And I find it hard to believe that it's possible. For example, if the cousins are related through their fathers, they will still inherit half their genes from their mothers, which will be very different. And even their fathers will be different genetically. Maybe it's possible, I don't know, but I suspect it would be extremely rare...
u might have observed sometimes, 2 cousins resemble more to each other than to their siblings. I have examples in my family!!!
Reply

BlackMamba
01-26-2009, 05:40 AM
This is actually a pretty interesting question. But what's the right answer lol cuz I'm hearing n thinking both. Are there any doctors on this forum? Or biology experts?
Reply

sur
01-27-2009, 01:32 AM
Originally Posted by Shakoor15
This is actually a pretty interesting question. But what's the right answer lol cuz I'm hearing n thinking both. Are there any doctors on this forum? Or biology experts?
i am a doctor :D no kidding.
Reply

Muezzin
01-27-2009, 12:34 PM
Originally Posted by Podarok
If a pair of female twins marry and have children with a pair of male twins...

are the children considered cousins and/or siblings?

What I think:
They may not look exactly alike because there are genes that will differ, just like how siblings may differ- but...
their genes would be as close as a sibling while socially, they're cousins.
So, if they're genetically the same as siblings, why couldn't they be called that?

:exhausted I just thought of this today. Confusing!

What do you take on this?
They're cousins.

They'd only be 'genetically the same' if the two mothers are identical twins, and the two fathers are identical twins, and they then each produce a set of identical twin children.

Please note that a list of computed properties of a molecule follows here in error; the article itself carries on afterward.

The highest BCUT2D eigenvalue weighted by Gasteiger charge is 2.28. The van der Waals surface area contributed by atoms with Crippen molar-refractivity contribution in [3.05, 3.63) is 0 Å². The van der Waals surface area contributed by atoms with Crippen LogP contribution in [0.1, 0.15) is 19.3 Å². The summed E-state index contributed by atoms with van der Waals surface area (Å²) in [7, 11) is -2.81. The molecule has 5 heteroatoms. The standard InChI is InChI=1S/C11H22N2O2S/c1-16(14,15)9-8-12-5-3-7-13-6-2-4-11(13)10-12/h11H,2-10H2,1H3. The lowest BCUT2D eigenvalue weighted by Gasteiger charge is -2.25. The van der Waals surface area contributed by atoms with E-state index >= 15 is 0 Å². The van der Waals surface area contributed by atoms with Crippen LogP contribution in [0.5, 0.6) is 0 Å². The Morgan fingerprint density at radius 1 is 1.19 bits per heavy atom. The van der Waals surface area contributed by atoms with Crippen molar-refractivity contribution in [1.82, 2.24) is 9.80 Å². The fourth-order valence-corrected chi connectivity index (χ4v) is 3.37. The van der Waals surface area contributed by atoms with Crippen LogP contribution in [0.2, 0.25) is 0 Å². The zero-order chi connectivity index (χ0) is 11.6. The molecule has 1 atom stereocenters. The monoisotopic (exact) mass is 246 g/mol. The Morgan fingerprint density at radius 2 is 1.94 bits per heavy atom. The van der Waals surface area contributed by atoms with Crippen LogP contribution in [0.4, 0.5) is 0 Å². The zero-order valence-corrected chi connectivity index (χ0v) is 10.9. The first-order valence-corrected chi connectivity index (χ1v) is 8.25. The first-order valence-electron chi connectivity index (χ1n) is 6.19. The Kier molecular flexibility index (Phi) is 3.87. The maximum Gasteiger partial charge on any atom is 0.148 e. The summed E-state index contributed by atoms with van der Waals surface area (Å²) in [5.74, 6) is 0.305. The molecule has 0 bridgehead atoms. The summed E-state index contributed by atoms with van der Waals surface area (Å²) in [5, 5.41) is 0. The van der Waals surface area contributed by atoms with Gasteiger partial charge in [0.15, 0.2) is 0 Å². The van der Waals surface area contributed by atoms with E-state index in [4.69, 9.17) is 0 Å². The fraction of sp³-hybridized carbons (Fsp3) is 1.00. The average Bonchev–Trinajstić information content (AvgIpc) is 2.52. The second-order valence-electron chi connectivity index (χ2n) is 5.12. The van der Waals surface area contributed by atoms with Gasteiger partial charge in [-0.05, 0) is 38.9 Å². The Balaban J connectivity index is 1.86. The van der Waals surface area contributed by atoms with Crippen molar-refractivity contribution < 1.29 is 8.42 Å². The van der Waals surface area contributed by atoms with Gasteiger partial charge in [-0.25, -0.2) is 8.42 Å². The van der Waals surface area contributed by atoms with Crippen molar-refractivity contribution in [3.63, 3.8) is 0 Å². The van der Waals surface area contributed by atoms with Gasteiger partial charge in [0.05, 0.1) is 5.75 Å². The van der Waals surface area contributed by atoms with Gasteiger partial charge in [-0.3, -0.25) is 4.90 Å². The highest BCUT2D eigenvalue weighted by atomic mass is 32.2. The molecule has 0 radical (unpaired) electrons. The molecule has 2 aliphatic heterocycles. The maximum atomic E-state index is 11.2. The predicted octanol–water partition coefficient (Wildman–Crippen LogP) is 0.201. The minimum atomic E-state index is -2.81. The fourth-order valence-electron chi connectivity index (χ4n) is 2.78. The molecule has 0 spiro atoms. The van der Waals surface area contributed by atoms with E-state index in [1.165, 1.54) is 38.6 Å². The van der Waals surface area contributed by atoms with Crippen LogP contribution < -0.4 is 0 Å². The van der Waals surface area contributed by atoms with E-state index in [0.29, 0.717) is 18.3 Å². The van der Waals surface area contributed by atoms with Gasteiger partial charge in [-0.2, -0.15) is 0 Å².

In that case, they would still be cousins. You may be thinking of clones, which, just to add to the confusion, identical twins are, genetically speaking.

DISCLAIMER: Biology is not my field, so take what I say with a pinch of salt, or a swab of DNA.
Reply

Wyatt
01-31-2009, 04:39 AM
Originally Posted by ninetrey
so thats the stuff atheists think about the whole long day?
what do you acually want here in this forum aint there a agnostic forum?
If I'm not mistaken, all religions and ways of life are welcome to this forum. That's why there's an option.

Am I still not allowed to be in love with Islam and not be Islamic? Maybe I like talking with Muslims and learning more about Islam, so that I can pass it on to people who have prejudice against it and help Islam's image. But, if you would just like me to ignore all the prejudice and not educate myself on it, then I can if you want.

And no, I just thought of this today because of some discussions I was having with some religious friends of mine who happened to be twins.

Originally Posted by Muezzin
They're cousins.

They'd only be 'genetically the same' if the two mothers are identical twins, and the two fathers are identical twins, and they then each produce a set of identical twin children.

In that case, they would still be cousins. You may be thinking of clones, which, just to add to the confusion, identical twins are, genetically speaking.

DISCLAIMER: Biology is not my field, so take what I say with a pinch of salt, or a swab of DNA.
Again, I am not saying the cousins/siblings will be genetically the same in the sense that they will be identical. I am meaning that they will have genes as close as siblings. Siblings differ, and these cousins/siblings will too.

The mothers/fathers are idential twins.

If I had a sibling, (s)he would have genes as close to me as would my cousin if our parents were identical twins. So, would that cousin of mine be considered a sibling because the source from which they received the genes is exactly the same in both parties? They don't have to be identical in the least. Too many people are thinking that.